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New Application: Michelle Hannigan (left, pictured here with Melanie Goldberg, her counterpart in local indie-rock-hero group the Applicators) showed off an experimental band at Stevenson College Nov. 23.

Notes From The Underground

Young Americans:
New bands experiment at Stevenson College show with mixed results

By Matt Koumaras

IT WAS new-band night Nov. 23 at Stevenson College. Quixotic, comprised of former members of Slant 6, played the role of headliners. The quartet spread-eagled tight and loopy rhythms to the old scholastic tarp. The guitarist ate up plenty of dazzling riffs that clung together like a mob pillow to a horse's head. But at times it felt like the songs were just tricked-out, unemotional flash. Hit invariably linked to miss.

A crowd of about 30 individuals performed the slow scenester dirge upfront, which indicated to me there was either a scuffle transpiring for a rare Sleater-Kinney 7 or the music of Cherry Ames was going to be quite excellent. And excellent it was. Each pop-savvy song nourished itself with layers and layers of shining melodies. Their lead guitarist, dressed to the nines in Olivia Newton John aerobics gear, ruled all with fast-action lead lines that were solid gold. The lead singer and rhythm guitarist had a penchant for matching a clever guitar lick with a nifty vocal quip. The bookend guitar riffs jabbed effectively like No. 2 Ticonderoga pencils in an eyeball. I haven't had this much fun in 20 minutes since taking that tea-bagging class at Cabrillo. The band's slow-burning cover of "Suffragette City" was augmented brilliantly with a Mick Ronson-worthy solo and deserves an eternal "wham, bam, thank you, man" from the audience.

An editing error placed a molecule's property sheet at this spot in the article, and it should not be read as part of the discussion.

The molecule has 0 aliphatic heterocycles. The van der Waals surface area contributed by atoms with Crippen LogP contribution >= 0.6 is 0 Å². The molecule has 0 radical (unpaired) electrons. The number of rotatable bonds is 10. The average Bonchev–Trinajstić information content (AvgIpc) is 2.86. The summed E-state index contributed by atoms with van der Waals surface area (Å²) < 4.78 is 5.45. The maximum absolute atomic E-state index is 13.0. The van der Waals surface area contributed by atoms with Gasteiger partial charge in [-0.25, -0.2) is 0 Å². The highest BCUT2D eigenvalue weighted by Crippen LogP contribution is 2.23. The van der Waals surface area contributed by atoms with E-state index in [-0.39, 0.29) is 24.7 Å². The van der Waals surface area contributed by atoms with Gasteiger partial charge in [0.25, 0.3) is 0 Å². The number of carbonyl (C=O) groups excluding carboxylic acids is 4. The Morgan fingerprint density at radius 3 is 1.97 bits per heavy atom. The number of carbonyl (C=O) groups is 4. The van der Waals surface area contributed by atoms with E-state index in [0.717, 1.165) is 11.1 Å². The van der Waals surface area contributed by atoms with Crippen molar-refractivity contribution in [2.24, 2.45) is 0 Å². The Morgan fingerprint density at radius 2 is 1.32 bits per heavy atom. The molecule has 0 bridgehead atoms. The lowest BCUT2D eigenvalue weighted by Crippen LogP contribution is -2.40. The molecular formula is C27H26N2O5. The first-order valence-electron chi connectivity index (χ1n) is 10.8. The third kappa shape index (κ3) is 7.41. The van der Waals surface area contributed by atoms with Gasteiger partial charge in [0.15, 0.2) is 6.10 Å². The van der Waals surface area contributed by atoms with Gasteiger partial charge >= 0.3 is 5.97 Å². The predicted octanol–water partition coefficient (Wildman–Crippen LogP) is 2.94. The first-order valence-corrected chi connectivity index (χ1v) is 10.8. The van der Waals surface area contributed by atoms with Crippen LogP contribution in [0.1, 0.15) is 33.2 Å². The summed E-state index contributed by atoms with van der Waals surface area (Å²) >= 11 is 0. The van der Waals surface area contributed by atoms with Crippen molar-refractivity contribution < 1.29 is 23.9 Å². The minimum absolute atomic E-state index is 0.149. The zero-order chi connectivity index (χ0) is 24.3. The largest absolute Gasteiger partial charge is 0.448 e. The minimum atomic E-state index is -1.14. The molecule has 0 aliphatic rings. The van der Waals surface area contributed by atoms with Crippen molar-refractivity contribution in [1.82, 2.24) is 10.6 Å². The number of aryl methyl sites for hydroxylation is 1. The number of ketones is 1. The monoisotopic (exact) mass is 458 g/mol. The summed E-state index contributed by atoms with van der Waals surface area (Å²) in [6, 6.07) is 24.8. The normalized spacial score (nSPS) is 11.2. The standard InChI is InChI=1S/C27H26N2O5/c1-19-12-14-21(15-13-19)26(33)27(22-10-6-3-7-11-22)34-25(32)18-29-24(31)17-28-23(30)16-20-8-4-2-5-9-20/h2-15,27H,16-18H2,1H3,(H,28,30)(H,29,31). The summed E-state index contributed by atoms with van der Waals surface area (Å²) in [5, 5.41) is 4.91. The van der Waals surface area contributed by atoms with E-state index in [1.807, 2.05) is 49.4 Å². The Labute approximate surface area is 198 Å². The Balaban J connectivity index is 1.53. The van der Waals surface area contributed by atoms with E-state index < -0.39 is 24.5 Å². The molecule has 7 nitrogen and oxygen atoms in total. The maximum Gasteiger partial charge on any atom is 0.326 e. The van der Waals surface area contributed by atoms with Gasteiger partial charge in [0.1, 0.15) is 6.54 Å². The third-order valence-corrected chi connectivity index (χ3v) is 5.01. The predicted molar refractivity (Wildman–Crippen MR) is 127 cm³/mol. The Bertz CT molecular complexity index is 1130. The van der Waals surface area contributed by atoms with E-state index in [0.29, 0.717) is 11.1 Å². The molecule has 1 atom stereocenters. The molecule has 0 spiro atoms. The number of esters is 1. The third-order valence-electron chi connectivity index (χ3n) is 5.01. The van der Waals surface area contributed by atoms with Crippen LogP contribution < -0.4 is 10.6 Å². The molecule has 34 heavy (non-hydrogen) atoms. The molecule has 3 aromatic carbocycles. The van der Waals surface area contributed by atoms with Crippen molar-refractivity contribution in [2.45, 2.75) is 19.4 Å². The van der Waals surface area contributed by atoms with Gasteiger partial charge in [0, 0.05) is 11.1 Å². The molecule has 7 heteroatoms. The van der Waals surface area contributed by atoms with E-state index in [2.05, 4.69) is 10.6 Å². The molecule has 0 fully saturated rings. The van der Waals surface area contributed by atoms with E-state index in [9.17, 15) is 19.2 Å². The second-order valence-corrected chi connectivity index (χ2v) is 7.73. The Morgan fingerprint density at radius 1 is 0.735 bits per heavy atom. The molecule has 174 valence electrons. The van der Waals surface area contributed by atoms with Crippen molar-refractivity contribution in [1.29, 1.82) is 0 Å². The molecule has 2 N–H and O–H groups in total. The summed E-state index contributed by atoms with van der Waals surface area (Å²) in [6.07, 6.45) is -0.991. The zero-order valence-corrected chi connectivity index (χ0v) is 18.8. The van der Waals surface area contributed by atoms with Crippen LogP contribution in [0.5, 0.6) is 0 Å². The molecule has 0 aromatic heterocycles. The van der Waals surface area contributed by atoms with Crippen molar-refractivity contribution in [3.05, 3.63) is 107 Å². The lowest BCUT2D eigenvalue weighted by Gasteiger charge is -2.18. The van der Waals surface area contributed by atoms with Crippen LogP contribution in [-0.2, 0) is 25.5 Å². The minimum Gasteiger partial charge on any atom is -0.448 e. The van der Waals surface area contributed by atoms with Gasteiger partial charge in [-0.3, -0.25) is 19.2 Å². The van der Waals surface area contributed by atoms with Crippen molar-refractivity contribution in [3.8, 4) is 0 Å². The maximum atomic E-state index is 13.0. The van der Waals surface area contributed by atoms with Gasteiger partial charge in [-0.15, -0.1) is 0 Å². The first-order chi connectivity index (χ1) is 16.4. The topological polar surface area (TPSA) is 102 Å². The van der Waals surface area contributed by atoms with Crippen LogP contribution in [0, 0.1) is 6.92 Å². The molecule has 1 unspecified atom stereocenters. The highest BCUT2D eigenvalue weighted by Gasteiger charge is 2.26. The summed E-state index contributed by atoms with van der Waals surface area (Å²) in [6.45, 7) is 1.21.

Well Dressed Man was an experimental female duo led by Michelle of the Applicators. This project's set clocked in at around 10 minutes and featured trippy, Hendrix-like guitar fondlings and very Commodore 64-like keyboard and pedal effects. They're definitely doing something different--what it is, I'm not really sure yet. But it is a fact widely known that every music critic is crazy about a well-dressed man.

Thee Sexx Loopf was a two-piece drum-and-guitar, Chuck Berry-styled rock unit that ripped through a lot of evil covers. Shred the apparent gimmick open and feast on the precious memory that transports you back in time to a suburban night where a 12-pack of Bud, a beat-up guitar with three strings and a receptive ghetto blaster captured the very essence of rock & roll in a garage.

Book It

Maximum Rock 'N Roll and the Amoeba Collective are putting out Book Your Fuckin' Life #8, a DIY resource Bible, in April. I'm compiling a list of punk bands, so send me some brief info on your band, a phone number or an email address, and I'll submit it for you. Last year's issue only listed four Santa Cruz punk bands, and I kind of have a sneaking suspicion that there might be a fifth hiding out in the trenches. Please make sure you are punk by enclosing a liberty spike of at least 8 1/2 inches in length. The deadline is Jan. 15. I'm also doing a bigger Santa Cruz scene report for a later issue, so send some photos and tapes to me at P.O. Box 7456, Santa Cruz, 95061.


Live Wire, No One, Sneaky Creekans and Branch Out play the Catalyst Thursday; Ms. Blunt, Namu, Li5, Rizzen 1 and Thundernut play a benefit for Free Radio Santa Cruz 96.3FM in the SC Vets Hall basement, also Thursday.

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From the December 1-8, 1999 issue of Metro Santa Cruz.

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